The basic idea is to rigorously define, in terms of sets and functions, the abstract data types (ADTs) that are being manipulated. Then it becomes much easier to describe the classes that we build by simply specifying the ADTs that they model.
It is crucial to get these definitions clear, because it is very easy to get different ADTs mixed up, which leads to a muddled idea of what a class is supposed to do. For example, TAI time (Atomic Time) and UTC look very much alike, but they are in fact two different ADTs. The time returned by most system clocks (e.g. Windows) purports to be UTC, but in practice it is usually yet a third type.
That's all well and good, except for one little detail: Most folks just want to know "what time it is" and don't care about TAI vs. UTC vs. time_t vs. SYSTEMTIME. So what is a user to do? Well, remember that a "clock object" (i.e. time source) is quite different from a type. The simplest thing to do is wrap the "get current time and date" system call in a clock class that returns a time-point of the same type as the system clock. However, there is nothing to stop us from building smarter clock classes, so that - for example - the clock translates time_t into a true UTC or TAI value. If a high-frequency timer is available on the machine (which is actually true on many PCs), the clock could even provide much higher resolution than the standard system clock.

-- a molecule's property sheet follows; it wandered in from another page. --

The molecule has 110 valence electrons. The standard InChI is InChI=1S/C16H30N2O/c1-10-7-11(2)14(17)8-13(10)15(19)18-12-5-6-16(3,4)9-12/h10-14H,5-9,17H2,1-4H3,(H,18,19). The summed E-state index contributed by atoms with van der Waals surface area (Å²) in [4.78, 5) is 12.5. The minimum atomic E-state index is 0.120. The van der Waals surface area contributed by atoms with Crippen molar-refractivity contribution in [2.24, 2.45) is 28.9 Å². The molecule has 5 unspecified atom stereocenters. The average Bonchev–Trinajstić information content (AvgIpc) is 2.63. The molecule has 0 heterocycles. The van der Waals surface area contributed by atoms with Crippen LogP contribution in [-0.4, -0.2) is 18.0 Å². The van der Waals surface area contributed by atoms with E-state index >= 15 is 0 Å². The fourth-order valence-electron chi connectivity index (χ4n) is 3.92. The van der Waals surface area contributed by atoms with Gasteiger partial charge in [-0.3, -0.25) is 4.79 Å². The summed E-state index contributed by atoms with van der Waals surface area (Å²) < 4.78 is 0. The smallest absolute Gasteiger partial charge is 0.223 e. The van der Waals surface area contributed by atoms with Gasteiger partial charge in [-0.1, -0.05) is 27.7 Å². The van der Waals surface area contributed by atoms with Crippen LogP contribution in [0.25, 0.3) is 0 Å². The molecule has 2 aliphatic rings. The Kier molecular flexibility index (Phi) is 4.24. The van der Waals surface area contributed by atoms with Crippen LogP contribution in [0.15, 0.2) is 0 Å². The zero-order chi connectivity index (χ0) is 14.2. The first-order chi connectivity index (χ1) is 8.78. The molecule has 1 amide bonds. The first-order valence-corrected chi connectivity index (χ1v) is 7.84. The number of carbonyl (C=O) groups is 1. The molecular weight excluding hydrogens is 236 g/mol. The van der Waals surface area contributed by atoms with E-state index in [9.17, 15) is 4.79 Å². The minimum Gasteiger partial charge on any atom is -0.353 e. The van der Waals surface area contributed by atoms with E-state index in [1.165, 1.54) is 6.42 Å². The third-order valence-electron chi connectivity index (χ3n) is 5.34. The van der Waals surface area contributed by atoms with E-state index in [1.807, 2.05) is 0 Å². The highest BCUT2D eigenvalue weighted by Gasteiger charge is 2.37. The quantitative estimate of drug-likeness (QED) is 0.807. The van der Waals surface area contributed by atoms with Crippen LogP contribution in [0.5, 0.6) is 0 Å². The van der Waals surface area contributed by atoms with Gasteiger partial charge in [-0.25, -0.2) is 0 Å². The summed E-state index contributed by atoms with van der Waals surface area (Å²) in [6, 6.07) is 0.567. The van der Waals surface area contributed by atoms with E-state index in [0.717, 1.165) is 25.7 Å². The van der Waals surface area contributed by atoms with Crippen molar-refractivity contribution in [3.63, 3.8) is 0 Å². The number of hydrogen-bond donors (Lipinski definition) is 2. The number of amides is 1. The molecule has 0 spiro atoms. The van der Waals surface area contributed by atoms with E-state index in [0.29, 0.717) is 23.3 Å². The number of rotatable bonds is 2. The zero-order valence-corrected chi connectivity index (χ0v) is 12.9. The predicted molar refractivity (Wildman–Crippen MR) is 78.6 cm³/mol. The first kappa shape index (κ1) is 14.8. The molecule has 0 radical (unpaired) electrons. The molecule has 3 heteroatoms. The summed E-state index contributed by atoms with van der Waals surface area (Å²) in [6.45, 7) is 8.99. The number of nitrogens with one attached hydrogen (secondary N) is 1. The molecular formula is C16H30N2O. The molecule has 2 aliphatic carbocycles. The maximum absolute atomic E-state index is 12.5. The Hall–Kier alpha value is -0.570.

My intuition at this point is that the main thing we'll have to make clear to the average user is the difference between TAI, UTC, and local time. Each is appropriate for different purposes, and each has its own quirks, so it's important that we help the users make the correct choice for their applications.
This page is going to explain all this in detail.